Last Sunday’s New York Times Style section featured a story on Jesse Jackson, Jr., who’s been struggling with bi-polar disorder and recently resigned from his post as U.S. Congressman. It was a moving story, but what jumped out at me was not the pain of having an organic illness that sidelines a career. What jumped out at me was the tragedy of being born into a family that had nothing but the best intentions for you, but that somehow (unwittingly) got it so wrong.
“I grew up in a house with great expectations,” the younger Mr. Jackson told The Chicago Tribune in 1995, months before he first ran for Congress. “Everything I do has a mark of excellence on it.”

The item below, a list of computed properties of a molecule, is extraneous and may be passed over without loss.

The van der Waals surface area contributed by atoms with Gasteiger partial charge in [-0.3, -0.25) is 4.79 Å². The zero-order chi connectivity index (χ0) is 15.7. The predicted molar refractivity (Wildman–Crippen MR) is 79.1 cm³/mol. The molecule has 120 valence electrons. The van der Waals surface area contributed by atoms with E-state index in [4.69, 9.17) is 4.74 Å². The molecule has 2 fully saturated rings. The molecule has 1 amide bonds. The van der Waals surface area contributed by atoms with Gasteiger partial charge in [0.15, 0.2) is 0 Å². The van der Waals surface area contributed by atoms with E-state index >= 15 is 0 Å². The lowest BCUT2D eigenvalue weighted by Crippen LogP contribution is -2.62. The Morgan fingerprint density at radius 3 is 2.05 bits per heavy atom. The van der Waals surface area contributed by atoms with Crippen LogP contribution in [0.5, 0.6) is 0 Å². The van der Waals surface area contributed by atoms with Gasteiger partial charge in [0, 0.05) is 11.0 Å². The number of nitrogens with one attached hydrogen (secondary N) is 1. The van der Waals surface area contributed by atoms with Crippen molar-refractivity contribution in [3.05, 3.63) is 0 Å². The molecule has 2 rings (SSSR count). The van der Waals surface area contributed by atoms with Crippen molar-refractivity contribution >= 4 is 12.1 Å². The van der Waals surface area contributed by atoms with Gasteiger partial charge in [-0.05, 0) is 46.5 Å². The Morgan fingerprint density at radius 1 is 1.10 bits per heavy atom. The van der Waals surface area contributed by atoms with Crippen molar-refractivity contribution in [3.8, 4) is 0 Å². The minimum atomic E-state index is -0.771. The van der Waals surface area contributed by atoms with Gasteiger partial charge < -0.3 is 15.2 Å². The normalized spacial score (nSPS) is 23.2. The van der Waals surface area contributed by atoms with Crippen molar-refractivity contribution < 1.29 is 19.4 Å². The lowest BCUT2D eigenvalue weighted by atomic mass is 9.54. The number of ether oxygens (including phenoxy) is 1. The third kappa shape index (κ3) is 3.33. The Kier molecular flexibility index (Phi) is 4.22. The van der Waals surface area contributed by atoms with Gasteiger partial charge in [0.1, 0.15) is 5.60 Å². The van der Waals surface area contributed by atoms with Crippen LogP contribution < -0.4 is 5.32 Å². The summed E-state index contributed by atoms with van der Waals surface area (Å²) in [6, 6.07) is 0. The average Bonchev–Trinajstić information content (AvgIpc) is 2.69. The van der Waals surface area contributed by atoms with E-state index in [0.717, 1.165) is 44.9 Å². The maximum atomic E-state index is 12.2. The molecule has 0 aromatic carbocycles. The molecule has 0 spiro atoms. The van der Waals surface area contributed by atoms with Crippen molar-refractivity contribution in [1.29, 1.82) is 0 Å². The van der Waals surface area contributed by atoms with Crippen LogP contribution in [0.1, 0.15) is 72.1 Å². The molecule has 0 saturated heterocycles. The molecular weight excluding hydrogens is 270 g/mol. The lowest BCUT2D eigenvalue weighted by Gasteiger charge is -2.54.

“If I want to be a lawyer, that’s not enough,” added Mr. Jackson, who has a law degree and a master’s in theology. “I need to be a Supreme Court justice one day. If I wanted to be an elected official, that’s not enough. ‘One day, son, you may be president.’ ”